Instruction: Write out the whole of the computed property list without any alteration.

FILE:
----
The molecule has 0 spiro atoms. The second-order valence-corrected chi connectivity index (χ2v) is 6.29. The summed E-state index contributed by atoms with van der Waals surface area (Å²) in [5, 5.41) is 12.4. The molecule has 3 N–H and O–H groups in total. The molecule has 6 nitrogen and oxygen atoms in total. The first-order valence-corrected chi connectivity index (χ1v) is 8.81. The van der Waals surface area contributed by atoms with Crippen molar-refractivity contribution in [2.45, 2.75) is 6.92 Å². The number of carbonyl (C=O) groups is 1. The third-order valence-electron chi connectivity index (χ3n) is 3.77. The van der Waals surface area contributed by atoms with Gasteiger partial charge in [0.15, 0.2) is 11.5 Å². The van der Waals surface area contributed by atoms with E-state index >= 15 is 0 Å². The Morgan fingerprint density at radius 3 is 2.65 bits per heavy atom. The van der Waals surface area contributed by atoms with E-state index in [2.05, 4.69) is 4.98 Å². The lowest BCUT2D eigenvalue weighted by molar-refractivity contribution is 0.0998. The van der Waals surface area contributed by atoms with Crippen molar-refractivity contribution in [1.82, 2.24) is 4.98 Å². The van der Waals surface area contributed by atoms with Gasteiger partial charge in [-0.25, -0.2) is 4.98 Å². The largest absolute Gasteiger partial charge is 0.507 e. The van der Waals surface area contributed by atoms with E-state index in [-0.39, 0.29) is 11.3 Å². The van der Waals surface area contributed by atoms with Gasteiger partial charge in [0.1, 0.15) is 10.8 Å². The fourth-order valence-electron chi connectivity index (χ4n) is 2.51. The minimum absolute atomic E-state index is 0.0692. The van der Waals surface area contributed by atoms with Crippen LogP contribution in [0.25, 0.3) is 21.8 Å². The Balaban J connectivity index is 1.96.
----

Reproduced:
The molecule has 0 spiro atoms. The second-order valence-corrected chi connectivity index (χ2v) is 6.29. The summed E-state index contributed by atoms with van der Waals surface area (Å²) in [5, 5.41) is 12.4. The molecule has 3 N–H and O–H groups in total. The molecule has 6 nitrogen and oxygen atoms in total. The first-order valence-corrected chi connectivity index (χ1v) is 8.81. The van der Waals surface area contributed by atoms with Crippen molar-refractivity contribution in [2.45, 2.75) is 6.92 Å². The number of carbonyl (C=O) groups is 1. The third-order valence-electron chi connectivity index (χ3n) is 3.77. The van der Waals surface area contributed by atoms with Gasteiger partial charge in [0.15, 0.2) is 11.5 Å². The van der Waals surface area contributed by atoms with E-state index >= 15 is 0 Å². The Morgan fingerprint density at radius 3 is 2.65 bits per heavy atom. The van der Waals surface area contributed by atoms with E-state index in [2.05, 4.69) is 4.98 Å². The lowest BCUT2D eigenvalue weighted by molar-refractivity contribution is 0.0998. The van der Waals surface area contributed by atoms with Crippen molar-refractivity contribution in [1.82, 2.24) is 4.98 Å². The van der Waals surface area contributed by atoms with Gasteiger partial charge in [-0.25, -0.2) is 4.98 Å². The largest absolute Gasteiger partial charge is 0.507 e. The van der Waals surface area contributed by atoms with E-state index in [-0.39, 0.29) is 11.3 Å². The van der Waals surface area contributed by atoms with Gasteiger partial charge in [0.1, 0.15) is 10.8 Å². The fourth-order valence-electron chi connectivity index (χ4n) is 2.51. The minimum absolute atomic E-state index is 0.0692. The van der Waals surface area contributed by atoms with Crippen LogP contribution in [0.25, 0.3) is 21.8 Å². The Balaban J connectivity index is 1.96.